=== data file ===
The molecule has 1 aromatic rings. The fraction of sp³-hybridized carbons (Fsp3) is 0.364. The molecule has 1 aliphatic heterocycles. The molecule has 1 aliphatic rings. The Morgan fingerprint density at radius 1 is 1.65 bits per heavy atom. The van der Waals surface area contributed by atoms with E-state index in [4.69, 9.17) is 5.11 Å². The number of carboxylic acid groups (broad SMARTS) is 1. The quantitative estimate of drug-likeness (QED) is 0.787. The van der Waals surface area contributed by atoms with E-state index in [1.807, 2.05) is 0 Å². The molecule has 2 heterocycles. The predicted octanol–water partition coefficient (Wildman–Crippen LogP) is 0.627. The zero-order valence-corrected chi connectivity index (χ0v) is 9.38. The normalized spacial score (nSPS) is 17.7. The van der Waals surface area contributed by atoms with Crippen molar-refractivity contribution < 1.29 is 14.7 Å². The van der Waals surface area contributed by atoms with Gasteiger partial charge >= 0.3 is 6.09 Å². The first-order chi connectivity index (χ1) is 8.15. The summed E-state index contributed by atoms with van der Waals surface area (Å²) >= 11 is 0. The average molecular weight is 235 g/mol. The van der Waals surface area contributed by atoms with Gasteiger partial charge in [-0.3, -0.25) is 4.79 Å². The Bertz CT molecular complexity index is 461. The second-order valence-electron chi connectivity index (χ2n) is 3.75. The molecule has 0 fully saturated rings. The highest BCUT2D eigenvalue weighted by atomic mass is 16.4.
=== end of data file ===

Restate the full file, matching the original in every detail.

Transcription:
The molecule has 1 aromatic rings. The fraction of sp³-hybridized carbons (Fsp3) is 0.364. The molecule has 1 aliphatic heterocycles. The molecule has 1 aliphatic rings. The Morgan fingerprint density at radius 1 is 1.65 bits per heavy atom. The van der Waals surface area contributed by atoms with E-state index in [4.69, 9.17) is 5.11 Å². The number of carboxylic acid groups (broad SMARTS) is 1. The quantitative estimate of drug-likeness (QED) is 0.787. The van der Waals surface area contributed by atoms with E-state index in [1.807, 2.05) is 0 Å². The molecule has 2 heterocycles. The predicted octanol–water partition coefficient (Wildman–Crippen LogP) is 0.627. The zero-order valence-corrected chi connectivity index (χ0v) is 9.38. The normalized spacial score (nSPS) is 17.7. The van der Waals surface area contributed by atoms with Crippen molar-refractivity contribution < 1.29 is 14.7 Å². The van der Waals surface area contributed by atoms with Gasteiger partial charge >= 0.3 is 6.09 Å². The first-order chi connectivity index (χ1) is 8.15. The summed E-state index contributed by atoms with van der Waals surface area (Å²) >= 11 is 0. The average molecular weight is 235 g/mol. The van der Waals surface area contributed by atoms with Gasteiger partial charge in [-0.3, -0.25) is 4.79 Å². The Bertz CT molecular complexity index is 461. The second-order valence-electron chi connectivity index (χ2n) is 3.75. The molecule has 0 fully saturated rings. The highest BCUT2D eigenvalue weighted by atomic mass is 16.4.